For what concerns urban planning, a careful consideration over the crisis of the current developing models  leads to the adoption of a sustainable approach, which has a significant impact on the process of decision-making by stakeholders, who will shape the future urban landscape.  Since the Eighties, an environmentally-oriented project planning has taken the lead: at the beginning, it interested small areas, quartiers and peri urban areas, eco-villages or eco-districts.

One of the milestones in this process consisted in the realization of the “Aalborg Charter” in 1994. It was an international initiative approved by the participants in the first European Conference on Sustainable Cities & Towns in Aalborg, Denmark. It was inspired by the Rio Earth Summit’s Local Agenda 21 plan, and was developed to contribute to the European Union’s Environmental Action Programme, ‘Towards Sustainability’.

The initiative allowed to adopt guidelines to promote urban, sustainable regeneration, defining new practices for territorial planning to mitigate the adverse effects of climate change. Those principles intended both to enhance environmental protection and human health and to integrate economic growth with social justice.

 

Eco district examples


Hammarby Sjöstad is one of the  biggest urban development project in Sweden. Located in Stockholm, the Hammarby model describes the environmental solutions used for energy, waste, water & wastewater.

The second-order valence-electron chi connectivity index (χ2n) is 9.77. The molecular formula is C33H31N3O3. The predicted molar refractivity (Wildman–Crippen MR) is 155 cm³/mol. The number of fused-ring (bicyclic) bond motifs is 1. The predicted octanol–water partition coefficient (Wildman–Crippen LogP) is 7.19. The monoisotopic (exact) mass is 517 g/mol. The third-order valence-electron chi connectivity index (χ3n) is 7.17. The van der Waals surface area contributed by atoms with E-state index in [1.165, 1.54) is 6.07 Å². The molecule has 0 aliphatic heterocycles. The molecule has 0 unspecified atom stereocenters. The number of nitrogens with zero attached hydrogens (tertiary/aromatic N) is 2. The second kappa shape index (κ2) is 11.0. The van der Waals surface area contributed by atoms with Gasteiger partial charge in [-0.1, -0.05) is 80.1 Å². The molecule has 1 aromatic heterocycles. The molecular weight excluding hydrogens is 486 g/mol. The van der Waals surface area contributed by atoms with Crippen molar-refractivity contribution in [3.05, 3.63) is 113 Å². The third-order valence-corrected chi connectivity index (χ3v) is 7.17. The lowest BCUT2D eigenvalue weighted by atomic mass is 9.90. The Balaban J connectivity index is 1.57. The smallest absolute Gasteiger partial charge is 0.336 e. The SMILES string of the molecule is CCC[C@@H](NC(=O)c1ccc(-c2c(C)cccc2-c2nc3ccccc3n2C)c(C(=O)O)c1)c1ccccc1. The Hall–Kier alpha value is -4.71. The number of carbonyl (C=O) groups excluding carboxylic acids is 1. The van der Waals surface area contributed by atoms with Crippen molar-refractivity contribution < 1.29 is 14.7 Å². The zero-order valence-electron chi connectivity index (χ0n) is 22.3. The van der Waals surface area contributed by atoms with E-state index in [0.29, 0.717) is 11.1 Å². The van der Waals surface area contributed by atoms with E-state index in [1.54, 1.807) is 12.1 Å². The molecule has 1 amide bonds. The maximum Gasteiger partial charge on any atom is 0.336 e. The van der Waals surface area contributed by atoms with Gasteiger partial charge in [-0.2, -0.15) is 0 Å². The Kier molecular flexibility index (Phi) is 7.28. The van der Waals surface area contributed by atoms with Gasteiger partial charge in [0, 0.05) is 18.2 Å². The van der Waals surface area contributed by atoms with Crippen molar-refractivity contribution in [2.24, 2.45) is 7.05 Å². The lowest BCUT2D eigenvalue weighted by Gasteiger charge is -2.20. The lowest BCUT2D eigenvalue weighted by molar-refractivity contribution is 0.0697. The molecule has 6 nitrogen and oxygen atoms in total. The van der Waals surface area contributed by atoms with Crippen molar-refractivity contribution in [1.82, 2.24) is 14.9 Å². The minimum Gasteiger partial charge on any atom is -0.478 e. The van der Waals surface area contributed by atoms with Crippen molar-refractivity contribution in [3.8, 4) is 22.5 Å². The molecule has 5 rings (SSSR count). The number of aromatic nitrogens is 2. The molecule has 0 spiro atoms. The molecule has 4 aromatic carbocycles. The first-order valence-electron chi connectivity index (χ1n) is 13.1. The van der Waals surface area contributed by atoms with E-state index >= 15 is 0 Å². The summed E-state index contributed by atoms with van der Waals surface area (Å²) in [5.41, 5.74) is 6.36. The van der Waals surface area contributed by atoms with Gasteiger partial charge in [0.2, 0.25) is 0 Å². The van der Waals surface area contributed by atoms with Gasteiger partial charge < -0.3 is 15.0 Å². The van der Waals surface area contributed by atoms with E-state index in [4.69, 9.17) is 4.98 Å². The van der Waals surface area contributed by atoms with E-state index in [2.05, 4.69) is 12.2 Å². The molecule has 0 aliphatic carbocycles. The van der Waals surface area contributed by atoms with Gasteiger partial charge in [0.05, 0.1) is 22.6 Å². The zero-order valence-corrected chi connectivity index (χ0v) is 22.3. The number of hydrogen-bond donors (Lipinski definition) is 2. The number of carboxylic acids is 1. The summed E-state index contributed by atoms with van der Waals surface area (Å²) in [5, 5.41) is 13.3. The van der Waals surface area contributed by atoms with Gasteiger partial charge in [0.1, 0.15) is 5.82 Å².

By around 2018 Hammarby Sjöstad is expected to have approximately 11,500 apartments for just over 26,000 residents, and a total of around 36,000 people living and working within the area.

Orestad is a developing city area located south of Copenhagen, Denmark.

Since the beginning, Ørestad was meant to be a sustainable city district. The urban planning focused on developing mobility infrastructure. The subway  is considered the backbone of public transport, a system that also includes Railway, Airport Bridge and good bicycle lanes minimizing private car transport. The City adopted a parking strategy so that commercial and private users can share the available parking spaces.

Linz, an Austrian town is considered as a SolarCity, an energy-saving living district which ensures living space to about 4,000 people. It is an outstanding project which combines both social and environmental sustainability; it resulted from the close collaboration between architects and municipalities. SolarCity has managed to provide high class living comfort using the standard investments required in public housing, harmonising consumption, production and use of energy.

Ekoviikki, in Helsinki, is the largest sustainable building development in Finland. There,  a range of environmental and energy concepts are demonstrated and it has paved the way to new planning approaches for sustainable suburbs.

Eco-criteria were set by external consultants mostly in order to maintain the area’s high ecological profile: reduction of pollutants (CO2, sidewater, site debris caused by construction, domestic waste, eco-labels); use of natural resources (reduced fossil fuels, multi-purpose use of space); Healthiness (indoor climate, moisture risk control, noise, the wind-free and sunny qualities of the site, alternative floor plans); Biodiversity (plant choices and habitat types, storm water); Nutrition (plants, soil).

 

Many experiences, especially in Northern Europe, have been developed since 2000: all of them conjugate urban development with sustainable models in order to minimize energy consumption and waste production whilst maximizing the value of resources saving and recycling.